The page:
Atomistic simulations of intrinsic and extrinsic point defects in uranium
Beeler, Benjamin Warren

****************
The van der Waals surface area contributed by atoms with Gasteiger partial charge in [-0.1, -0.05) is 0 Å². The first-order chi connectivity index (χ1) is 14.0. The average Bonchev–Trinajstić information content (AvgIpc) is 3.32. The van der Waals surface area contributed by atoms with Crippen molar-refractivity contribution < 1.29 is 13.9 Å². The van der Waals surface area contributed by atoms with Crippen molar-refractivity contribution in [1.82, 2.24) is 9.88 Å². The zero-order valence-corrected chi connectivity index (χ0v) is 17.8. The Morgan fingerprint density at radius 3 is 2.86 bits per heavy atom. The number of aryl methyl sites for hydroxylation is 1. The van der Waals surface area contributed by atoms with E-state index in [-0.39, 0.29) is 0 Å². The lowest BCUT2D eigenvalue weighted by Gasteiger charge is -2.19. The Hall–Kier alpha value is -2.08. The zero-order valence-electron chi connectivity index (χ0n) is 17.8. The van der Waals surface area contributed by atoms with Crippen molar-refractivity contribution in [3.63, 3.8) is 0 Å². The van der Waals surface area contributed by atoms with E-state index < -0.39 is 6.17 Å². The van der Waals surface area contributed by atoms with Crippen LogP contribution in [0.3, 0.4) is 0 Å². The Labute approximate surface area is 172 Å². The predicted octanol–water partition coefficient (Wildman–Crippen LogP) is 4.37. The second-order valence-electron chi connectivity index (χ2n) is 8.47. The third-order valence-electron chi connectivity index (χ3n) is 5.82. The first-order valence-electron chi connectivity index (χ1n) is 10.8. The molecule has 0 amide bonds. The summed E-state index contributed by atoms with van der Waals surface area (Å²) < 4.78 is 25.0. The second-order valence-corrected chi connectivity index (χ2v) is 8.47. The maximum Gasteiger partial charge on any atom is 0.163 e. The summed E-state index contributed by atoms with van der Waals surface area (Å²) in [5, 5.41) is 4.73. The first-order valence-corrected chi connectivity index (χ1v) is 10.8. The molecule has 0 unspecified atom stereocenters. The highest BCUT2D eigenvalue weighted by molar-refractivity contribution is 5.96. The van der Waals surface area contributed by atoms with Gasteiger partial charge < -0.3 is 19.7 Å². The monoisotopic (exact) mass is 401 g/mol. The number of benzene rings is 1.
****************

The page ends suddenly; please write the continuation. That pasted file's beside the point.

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Uranium (U) exhibits a high temperature body-centered cubic (b.c.c.) allotrope that is often stabilized by alloying with transition metals such as Zr, Mo, and Nb for technological applications. One such application involves U-Zr as nuclear fuel, where radiation damage and diffusion (processes heavily dependent on point defects) are of vital importance. Metallic nuclear fuels swell under fission conditions, creating fission product gases such as helium, xenon and krypton. Several systems of U are examined within a density functional theory framework utilizing projector augmented wave pseudopotentials. Two separate generalized gradient approximations of the exchange-correlation are used to calculate defect properties and are compared. The bulk modulus, the lattice constant, and the Birch-Murnaghan equation of state for the defect free b.c.c. uranium allotrope are calculated. Defect parameters calculated include energies of formation of vacancies in the α and γ allotropes, as well as self-interstitials, Zr, He, Xe and Kr interstitial and substitutional defects. The results for vacancies agree very well with experimental and previous computational studies. The most probable self-interstitial site in γ-U is the <110> dumbbell and the most probable defect location for dilute Zr in γ-U is the substitutional site. The most likely position for Xe and Kr atoms in uranium is the substitutional site. Helium atoms are likely to be found in a wide variety of defect positions due to the comparable formation energies of all defect configurations analyzed.